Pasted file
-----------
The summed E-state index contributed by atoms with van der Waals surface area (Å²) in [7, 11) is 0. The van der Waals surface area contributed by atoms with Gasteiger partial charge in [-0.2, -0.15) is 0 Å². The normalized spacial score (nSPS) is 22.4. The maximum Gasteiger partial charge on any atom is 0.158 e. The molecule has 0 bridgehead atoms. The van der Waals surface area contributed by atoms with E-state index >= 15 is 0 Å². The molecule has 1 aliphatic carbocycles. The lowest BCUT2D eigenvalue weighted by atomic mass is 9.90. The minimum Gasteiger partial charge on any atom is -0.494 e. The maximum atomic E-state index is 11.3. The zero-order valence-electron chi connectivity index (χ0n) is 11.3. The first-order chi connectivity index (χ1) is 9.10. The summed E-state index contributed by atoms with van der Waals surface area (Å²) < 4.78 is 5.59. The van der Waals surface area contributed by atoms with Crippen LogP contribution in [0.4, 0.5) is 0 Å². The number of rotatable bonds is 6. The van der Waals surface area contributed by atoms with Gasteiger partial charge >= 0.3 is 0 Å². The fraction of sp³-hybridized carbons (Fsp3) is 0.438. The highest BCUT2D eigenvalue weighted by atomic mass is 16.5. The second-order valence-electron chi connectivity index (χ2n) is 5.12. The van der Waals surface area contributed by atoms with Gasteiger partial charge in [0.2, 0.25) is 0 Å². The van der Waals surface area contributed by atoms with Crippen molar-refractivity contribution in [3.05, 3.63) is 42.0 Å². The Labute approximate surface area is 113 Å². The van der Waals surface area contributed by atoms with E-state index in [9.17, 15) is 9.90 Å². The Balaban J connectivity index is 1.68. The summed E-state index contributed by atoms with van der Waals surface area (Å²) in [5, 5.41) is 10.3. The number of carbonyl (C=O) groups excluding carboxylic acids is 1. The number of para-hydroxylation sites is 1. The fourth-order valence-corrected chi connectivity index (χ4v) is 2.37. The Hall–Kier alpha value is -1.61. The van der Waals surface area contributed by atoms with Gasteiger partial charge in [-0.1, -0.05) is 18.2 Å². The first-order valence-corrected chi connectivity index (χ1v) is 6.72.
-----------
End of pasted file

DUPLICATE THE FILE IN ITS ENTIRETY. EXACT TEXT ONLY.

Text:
The summed E-state index contributed by atoms with van der Waals surface area (Å²) in [7, 11) is 0. The van der Waals surface area contributed by atoms with Gasteiger partial charge in [-0.2, -0.15) is 0 Å². The normalized spacial score (nSPS) is 22.4. The maximum Gasteiger partial charge on any atom is 0.158 e. The molecule has 0 bridgehead atoms. The van der Waals surface area contributed by atoms with E-state index >= 15 is 0 Å². The molecule has 1 aliphatic carbocycles. The lowest BCUT2D eigenvalue weighted by atomic mass is 9.90. The minimum Gasteiger partial charge on any atom is -0.494 e. The maximum atomic E-state index is 11.3. The zero-order valence-electron chi connectivity index (χ0n) is 11.3. The first-order chi connectivity index (χ1) is 9.10. The summed E-state index contributed by atoms with van der Waals surface area (Å²) < 4.78 is 5.59. The van der Waals surface area contributed by atoms with Crippen LogP contribution in [0.4, 0.5) is 0 Å². The number of rotatable bonds is 6. The van der Waals surface area contributed by atoms with Gasteiger partial charge >= 0.3 is 0 Å². The fraction of sp³-hybridized carbons (Fsp3) is 0.438. The highest BCUT2D eigenvalue weighted by atomic mass is 16.5. The second-order valence-electron chi connectivity index (χ2n) is 5.12. The van der Waals surface area contributed by atoms with Gasteiger partial charge in [0.2, 0.25) is 0 Å². The van der Waals surface area contributed by atoms with Crippen molar-refractivity contribution in [3.05, 3.63) is 42.0 Å². The Labute approximate surface area is 113 Å². The van der Waals surface area contributed by atoms with E-state index in [9.17, 15) is 9.90 Å². The Balaban J connectivity index is 1.68. The summed E-state index contributed by atoms with van der Waals surface area (Å²) in [5, 5.41) is 10.3. The number of carbonyl (C=O) groups excluding carboxylic acids is 1. The number of para-hydroxylation sites is 1. The fourth-order valence-corrected chi connectivity index (χ4v) is 2.37. The Hall–Kier alpha value is -1.61. The van der Waals surface area contributed by atoms with Gasteiger partial charge in [-0.1, -0.05) is 18.2 Å². The first-order valence-corrected chi connectivity index (χ1v) is 6.72.